Wednesday, May 09, 2007

migraine news roundup 31

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a Time Magazine is featuring a surprisingly accurate, informative article about recent migraine-related news. They did not include any old or outdated information.

New Clues on What Causes Migraines

In the last two weeks, three new studies about the links between migraines and other diseases give good examples of what we've learned so far about the condition and about where researchers might find more clues. The three studies — tying migraines to stroke, depression, and even suicide — may not seem like good news to the 28 million Americans who suffer from migraines, of whom about two-thirds are women. But the studies do highlight the very different ideas researchers have today about the mechanisms that underlie the condition.

a The maker of soon-to-be-released migraine treatment drug Trexima has announced the medication is consistently effective for patients:

Trexima Demonstrated Efficacy Across Multiple Migraine Attacks
Patients who suffer from migraines frequently cite inconsistent effectiveness as a reason for their dissatisfaction with their medicine. New data from more than 1,100 patients show that the investigational migraine therapy Trexima, when taken early, produced pain-free results at two and four hours, as well as a sustained pain-free response 2-24 hours, across individual patients' multiple migraine attacks, demonstrating the consistency in efficacy that patients desire. Furthermore, nearly one third of all patients were pain free at two hours. These findings were presented today at the 59th Annual Meeting of the American Academy of Neurology.

a The Psychiatric Times reports that a small study found women who were able to achieve remission through talk therapy, monthly therapy can help with management of their depression. The results were not as good for those who needed medication and therapy to adequately treat their depression.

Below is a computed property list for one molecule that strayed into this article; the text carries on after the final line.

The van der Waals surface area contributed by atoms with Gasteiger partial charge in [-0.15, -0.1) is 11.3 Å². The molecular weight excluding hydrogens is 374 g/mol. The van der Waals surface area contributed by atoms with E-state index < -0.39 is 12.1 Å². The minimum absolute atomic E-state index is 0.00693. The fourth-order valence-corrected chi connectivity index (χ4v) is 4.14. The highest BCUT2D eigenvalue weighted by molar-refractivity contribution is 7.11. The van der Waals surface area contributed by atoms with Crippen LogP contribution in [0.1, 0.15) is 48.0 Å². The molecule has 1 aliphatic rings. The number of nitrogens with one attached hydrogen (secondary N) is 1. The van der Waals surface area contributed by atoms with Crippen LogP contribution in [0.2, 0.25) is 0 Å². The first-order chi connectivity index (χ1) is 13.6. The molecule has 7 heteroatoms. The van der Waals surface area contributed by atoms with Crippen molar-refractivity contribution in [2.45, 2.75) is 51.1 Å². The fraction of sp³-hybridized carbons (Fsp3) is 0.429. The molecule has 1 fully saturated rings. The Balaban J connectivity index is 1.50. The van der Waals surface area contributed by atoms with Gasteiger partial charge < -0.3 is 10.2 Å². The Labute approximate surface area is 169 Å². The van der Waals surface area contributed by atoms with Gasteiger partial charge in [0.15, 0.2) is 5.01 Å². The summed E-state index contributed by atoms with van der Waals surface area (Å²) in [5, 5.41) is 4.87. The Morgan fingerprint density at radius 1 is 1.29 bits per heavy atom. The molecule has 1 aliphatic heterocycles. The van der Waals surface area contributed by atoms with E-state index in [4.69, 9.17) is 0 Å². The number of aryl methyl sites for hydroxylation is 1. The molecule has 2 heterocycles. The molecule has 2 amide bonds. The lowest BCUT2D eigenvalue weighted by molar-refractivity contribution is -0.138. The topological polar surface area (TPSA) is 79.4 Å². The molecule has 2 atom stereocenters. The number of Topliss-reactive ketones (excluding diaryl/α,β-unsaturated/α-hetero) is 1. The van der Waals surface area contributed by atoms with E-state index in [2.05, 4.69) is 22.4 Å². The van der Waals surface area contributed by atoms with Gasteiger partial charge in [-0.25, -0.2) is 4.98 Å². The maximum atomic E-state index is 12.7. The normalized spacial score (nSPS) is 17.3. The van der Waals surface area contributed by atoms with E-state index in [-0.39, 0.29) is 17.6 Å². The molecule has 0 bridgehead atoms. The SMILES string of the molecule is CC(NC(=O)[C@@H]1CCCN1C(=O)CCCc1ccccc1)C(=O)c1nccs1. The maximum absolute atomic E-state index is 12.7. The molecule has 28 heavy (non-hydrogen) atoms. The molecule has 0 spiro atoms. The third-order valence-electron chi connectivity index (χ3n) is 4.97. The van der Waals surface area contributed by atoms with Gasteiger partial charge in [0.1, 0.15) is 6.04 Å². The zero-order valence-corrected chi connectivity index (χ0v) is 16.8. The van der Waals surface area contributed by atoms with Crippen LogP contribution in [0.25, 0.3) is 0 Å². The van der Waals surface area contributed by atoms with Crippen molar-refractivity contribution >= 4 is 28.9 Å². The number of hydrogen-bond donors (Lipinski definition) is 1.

Monthly Maintenance Psychotherapy Helps Ward Off Recurrent Depression

For women with depression who achieved remission with interpersonal psychotherapy, a monthly therapy booster prevented recurrence for 74% of patients over two years, researchers reported.

On the other hand, for patients who required drug therapy coupled with psychotherapy to achieve remission, psychotherapy alone for the few patients who remained in the study was significantly less effective, Ellen Frank, Ph.D., of the University of Pittsburgh, and colleagues, reported online in the May issue of the American Journal of Psychiatry.

a The grass isn't necessarily greener on the other side of the pond. Doctors in the UK are publicly admitting some treatments must be rationed because of increasing demand:

Doctors admit: NHS treatments must be rationed

In a major report that will embarrass the government, the British Medical Association will say fertility treatment, plastic surgery and operations for varicose veins and minor childhood ailments, such as glue ear, are among a long list of procedures in jeopardy.

a Finally, a thought-provoking piece about the effects of the stigma of mental illness:

How Clinical Diagnosis Might Exacerbate the Stigma of Mental Illness

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